Australian Prime Minister Tony Abbott facing leadership challenge
Published 14/09/2015 | 10:14
Australian Prime Minister Tony Abbott will face a second challenge to his position this year.
Former Liberal Party leader and communications minister Malcolm Turnbull asked Mr Abbott to open the party's leadership to an internal vote as the two-year-old conservative coalition government struggles in opinion polls.
Unlike Mr Abbott, Mr Turnbull supports gay marriage, wants Australia to replace the British monarch with an Australian president as head of state and backs a policy of making polluters pay for their carbon gas emissions.
Mr Abbott announced the ballot of ruling Liberal Party politicians would be held in Parliament House late on Monday.
"This country needs strong and stable government and that means avoiding at all costs Labour's revolving-door prime ministership," Mr Abbott told reporters.
"The prime ministership of this country is not a prize or a plaything to be demanded. It should be something which is earned by a vote of the Australian people," he added.
Mr Turnbulll earlier said the government was doomed to defeat with Mr Abbott at the helm.
"Ultimately, the prime minister has not been capable of providing the economic leadership our nation needs," he told reporters. "He has not been capable of providing the economic confidence that business needs."
Mr Turnbull might not be the only candidate. Foreign minister Julie Bishop, the Liberal Party deputy leader, is regarded as a possible contender as well as social services minister Scott Morrison.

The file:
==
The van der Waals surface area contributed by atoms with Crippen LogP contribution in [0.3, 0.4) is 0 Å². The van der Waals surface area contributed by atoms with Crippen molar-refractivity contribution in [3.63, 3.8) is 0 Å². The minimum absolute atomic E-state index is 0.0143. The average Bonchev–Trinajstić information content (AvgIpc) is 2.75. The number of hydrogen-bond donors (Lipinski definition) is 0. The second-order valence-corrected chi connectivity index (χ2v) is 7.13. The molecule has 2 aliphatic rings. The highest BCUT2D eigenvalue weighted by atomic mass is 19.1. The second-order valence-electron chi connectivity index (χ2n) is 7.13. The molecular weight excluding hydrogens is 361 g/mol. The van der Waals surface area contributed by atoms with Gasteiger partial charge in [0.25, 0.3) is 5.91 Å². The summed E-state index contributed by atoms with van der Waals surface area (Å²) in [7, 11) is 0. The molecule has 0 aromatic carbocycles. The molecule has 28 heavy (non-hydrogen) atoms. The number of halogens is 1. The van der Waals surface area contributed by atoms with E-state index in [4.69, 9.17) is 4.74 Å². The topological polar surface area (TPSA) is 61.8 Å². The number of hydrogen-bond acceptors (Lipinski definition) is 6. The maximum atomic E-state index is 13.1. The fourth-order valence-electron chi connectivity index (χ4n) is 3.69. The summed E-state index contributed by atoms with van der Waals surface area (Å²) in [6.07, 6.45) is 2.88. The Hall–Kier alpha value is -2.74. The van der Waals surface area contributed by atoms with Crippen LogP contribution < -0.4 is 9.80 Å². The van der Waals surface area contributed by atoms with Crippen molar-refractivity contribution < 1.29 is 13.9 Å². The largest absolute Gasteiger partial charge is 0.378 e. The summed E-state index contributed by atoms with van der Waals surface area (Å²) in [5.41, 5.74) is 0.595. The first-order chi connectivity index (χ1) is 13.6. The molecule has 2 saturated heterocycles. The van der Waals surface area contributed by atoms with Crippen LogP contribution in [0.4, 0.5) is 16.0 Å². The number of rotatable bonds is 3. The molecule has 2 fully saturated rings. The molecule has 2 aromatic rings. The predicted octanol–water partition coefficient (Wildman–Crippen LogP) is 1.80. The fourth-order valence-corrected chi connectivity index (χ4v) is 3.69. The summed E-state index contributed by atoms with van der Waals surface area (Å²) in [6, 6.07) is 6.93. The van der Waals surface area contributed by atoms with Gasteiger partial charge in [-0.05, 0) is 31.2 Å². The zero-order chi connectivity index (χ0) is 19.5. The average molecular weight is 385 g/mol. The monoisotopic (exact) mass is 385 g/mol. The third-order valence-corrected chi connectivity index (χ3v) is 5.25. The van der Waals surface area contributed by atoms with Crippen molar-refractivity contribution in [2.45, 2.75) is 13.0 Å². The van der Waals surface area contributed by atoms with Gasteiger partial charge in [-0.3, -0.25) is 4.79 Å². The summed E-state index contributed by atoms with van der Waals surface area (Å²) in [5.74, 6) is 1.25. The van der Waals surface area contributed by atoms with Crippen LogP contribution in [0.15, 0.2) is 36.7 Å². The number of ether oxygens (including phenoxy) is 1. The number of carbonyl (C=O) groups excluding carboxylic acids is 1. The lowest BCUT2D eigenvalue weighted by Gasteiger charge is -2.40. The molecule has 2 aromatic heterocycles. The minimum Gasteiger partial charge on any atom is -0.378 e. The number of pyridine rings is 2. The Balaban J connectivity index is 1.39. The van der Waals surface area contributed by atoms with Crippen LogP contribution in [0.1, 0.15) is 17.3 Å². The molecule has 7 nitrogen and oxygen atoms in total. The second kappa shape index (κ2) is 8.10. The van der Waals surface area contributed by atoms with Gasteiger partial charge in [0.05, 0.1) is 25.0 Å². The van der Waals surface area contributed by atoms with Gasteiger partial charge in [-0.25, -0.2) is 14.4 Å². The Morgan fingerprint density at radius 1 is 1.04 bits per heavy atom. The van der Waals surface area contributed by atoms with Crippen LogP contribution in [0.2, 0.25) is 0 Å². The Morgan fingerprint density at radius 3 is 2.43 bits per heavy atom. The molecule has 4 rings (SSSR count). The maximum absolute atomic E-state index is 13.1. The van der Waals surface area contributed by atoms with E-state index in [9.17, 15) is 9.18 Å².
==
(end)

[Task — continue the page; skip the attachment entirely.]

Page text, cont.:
Nick Economou, a Monash University political scientist, said: "I find it hard to believe that someone would move on the leadership unless they were absolutely confident of their numbers."
The government has trailed the opposition in a range of opinion polls since April last year. Mr Abbott survived a leadership challenge from within his party in February that was prompted by those polls and what some say were questionable judgments. At the time, Mr Abbott asked his colleagues to give him six months to improve his government's popularity.
Mr Turnbull, a 60-year-old former lawyer and merchant banker known for his moderate views, has long been considered Mr Abbott's chief rival. He was opposition leader for two years before he lost a party-room ballot by a single vote to Mr Abbott in 2009.
Opinion polls show that Mr Turnbull is more popular than Mr Abbott, but many of those who prefer him vote for the centre-left Labour Party.